Inspect and manage Windows processes with Process Lister


Security vendor NoVirusThanks has released Process Lister, a sort-of task manager which displays running processes, their key data, and provides various ways to manipulate them.

The program opens with a familiar list of processes and their details: PID, name, session, command line, 32/ 64-bit, parent PID/ process/ command line, description, company, signer, user/ domain and more.

There’s plenty of detail here, but there are so many issues that we began to lose count. The process name is displayed as a full path, which means you often can’t see the executable name; you can’t click a column header to sort, you can’t hide or reorder columns; you can’t display processes as a tree.

Right-clicking a process displays multiple options. Some are familiar — Properties, Open Containing Folder, Terminate — but there’s more. You’re able to suspend and resume a process, terminate and delete it on reboot, view a file hash, dump process memory, inject a module, or view associated windows, handles or modules.

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These functions are more interesting, but we still noticed problems. Choosing the “List Object Handles” option displayed absolutely nothing for every process we tried.

Process Lister also includes a Tools menu with a host of bonus extras.

  • “Search Handle” and “Search DLL” should allow you to locate open objects or loaded files
  • File Hasher calculates various hashes for the files you specify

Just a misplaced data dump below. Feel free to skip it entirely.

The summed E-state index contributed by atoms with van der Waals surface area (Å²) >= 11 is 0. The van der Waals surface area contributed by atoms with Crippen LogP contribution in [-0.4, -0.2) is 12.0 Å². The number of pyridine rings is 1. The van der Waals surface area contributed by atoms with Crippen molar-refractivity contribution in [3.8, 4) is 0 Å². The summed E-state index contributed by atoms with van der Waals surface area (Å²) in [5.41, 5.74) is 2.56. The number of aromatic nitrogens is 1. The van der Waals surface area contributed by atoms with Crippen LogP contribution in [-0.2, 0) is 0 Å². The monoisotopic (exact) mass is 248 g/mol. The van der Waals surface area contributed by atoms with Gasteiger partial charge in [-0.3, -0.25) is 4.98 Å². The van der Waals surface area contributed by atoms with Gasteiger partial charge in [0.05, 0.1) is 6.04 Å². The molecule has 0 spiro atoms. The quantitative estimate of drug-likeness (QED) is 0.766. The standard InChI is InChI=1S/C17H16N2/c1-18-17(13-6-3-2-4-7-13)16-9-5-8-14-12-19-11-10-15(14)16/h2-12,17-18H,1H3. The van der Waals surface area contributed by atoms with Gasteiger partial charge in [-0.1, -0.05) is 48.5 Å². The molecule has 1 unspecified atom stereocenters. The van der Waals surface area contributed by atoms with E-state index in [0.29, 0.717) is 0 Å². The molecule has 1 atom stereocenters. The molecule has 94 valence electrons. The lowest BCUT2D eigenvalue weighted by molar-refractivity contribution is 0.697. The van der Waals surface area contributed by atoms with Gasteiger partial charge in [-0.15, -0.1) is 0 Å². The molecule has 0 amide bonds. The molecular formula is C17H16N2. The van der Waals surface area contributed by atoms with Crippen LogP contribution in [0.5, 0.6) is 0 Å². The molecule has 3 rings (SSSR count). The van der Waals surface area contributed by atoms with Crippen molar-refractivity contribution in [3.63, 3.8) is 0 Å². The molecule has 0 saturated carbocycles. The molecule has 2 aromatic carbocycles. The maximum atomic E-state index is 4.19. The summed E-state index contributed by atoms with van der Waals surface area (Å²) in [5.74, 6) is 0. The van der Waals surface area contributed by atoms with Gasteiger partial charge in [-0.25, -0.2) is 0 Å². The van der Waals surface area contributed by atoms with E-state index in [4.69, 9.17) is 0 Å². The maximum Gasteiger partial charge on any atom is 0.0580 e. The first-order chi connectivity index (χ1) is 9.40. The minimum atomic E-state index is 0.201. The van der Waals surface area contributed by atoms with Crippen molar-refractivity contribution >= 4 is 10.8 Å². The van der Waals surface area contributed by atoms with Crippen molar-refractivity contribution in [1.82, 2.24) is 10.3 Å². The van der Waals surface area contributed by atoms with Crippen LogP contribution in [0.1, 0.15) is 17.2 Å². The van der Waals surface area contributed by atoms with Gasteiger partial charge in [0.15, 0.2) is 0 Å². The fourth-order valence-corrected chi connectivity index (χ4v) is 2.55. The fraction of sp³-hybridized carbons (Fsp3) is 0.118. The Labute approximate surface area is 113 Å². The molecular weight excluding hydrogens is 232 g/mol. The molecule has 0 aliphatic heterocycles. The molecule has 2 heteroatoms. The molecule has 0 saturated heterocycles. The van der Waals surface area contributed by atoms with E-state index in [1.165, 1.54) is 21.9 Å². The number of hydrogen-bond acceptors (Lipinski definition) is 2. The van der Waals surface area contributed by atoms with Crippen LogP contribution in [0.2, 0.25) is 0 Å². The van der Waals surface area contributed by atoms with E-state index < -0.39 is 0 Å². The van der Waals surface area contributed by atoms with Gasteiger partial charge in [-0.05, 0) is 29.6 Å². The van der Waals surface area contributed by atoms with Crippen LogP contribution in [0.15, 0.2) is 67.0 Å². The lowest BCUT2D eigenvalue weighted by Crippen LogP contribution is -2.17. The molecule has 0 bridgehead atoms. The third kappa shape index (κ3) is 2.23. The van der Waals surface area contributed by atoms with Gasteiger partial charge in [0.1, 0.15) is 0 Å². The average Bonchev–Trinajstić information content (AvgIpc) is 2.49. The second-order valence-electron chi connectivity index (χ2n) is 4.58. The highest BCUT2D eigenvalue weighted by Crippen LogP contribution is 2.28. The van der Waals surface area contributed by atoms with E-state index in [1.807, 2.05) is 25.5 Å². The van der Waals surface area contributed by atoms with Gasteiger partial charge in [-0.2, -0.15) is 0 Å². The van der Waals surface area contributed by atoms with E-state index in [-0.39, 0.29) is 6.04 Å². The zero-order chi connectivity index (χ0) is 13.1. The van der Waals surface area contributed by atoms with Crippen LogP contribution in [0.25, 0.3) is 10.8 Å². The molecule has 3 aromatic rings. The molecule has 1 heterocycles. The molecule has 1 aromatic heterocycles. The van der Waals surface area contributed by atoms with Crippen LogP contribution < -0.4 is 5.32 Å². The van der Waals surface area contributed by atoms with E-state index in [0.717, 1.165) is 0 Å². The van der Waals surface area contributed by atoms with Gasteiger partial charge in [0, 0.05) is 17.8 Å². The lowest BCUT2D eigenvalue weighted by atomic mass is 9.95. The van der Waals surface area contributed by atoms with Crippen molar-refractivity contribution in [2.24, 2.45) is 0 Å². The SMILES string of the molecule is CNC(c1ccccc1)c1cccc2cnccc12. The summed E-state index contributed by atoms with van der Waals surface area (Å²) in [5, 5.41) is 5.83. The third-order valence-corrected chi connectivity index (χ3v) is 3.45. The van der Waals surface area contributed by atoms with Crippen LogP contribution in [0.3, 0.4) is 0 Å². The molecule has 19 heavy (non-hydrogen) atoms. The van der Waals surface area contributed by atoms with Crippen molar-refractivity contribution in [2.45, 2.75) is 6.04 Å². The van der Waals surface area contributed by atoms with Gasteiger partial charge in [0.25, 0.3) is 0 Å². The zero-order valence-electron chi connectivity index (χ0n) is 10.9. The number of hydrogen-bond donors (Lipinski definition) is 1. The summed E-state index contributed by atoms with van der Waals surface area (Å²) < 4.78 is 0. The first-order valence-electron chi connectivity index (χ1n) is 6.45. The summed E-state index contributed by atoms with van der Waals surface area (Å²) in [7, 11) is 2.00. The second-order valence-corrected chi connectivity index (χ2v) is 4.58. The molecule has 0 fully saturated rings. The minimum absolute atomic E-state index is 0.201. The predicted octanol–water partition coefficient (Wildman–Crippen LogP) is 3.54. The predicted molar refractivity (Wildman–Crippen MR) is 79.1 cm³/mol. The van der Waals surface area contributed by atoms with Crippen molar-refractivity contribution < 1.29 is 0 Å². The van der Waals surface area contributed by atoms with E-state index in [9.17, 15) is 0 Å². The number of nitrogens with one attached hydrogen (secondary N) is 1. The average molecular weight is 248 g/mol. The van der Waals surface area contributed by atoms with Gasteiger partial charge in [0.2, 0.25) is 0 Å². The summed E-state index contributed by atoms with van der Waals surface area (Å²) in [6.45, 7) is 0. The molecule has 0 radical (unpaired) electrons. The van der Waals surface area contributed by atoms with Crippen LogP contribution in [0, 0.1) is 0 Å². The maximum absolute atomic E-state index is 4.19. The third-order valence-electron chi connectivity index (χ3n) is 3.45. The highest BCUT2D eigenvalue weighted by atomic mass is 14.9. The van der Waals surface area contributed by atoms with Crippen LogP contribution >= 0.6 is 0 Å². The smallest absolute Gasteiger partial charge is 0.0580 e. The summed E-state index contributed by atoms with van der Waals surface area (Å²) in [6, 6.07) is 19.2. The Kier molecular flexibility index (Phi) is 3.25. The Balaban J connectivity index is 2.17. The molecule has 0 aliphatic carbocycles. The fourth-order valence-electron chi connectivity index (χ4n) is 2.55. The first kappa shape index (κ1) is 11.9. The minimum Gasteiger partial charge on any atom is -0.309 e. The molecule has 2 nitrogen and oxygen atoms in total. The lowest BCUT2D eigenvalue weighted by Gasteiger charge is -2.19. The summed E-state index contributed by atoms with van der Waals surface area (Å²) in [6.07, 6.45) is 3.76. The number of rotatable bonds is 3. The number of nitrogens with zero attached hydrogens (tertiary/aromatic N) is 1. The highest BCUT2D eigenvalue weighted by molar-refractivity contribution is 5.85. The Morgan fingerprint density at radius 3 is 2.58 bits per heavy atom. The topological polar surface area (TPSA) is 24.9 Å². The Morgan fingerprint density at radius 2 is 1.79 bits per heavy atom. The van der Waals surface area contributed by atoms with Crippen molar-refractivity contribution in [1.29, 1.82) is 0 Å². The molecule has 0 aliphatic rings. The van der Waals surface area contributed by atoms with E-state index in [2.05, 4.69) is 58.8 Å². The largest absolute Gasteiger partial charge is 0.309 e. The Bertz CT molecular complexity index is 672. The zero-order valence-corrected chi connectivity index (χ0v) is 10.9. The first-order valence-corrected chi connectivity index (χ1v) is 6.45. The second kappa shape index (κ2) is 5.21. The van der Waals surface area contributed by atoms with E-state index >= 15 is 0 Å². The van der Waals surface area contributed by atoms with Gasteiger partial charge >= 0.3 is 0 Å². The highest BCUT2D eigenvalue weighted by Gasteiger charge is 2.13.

• Dos Device Inspector displays Dos Device names and their path (DeviceVideo1)
  • Driver Loader and Unloader allows manually loading or unloading kernel drivers
  • Raw File Copy copies a file without going through the Windows API, which means it works even if the file is locked or you don’t have the security rights to access it
  • IPv4 blocker enables blocking specific IP addresses
  • System Restore Point creates a restore point
  • There are simple displays of page files, loaded kernel modules, running services and basic system information.

Some of these tools have value. Raw Copy in particular is useful, and not often found elsewhere. But most of the modules are basic, poorly implemented, and don’t work together in any coherent way.

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Overall, Process Lister is a terrible task manager, but at least it’s portable, convenient to use, and there are so many individual functions that you might find one or two which justify the download. Take a look if you enjoy exploring low-level geekiness, but don’t expect too much.

Process Lister is a free application for Windows XP and later.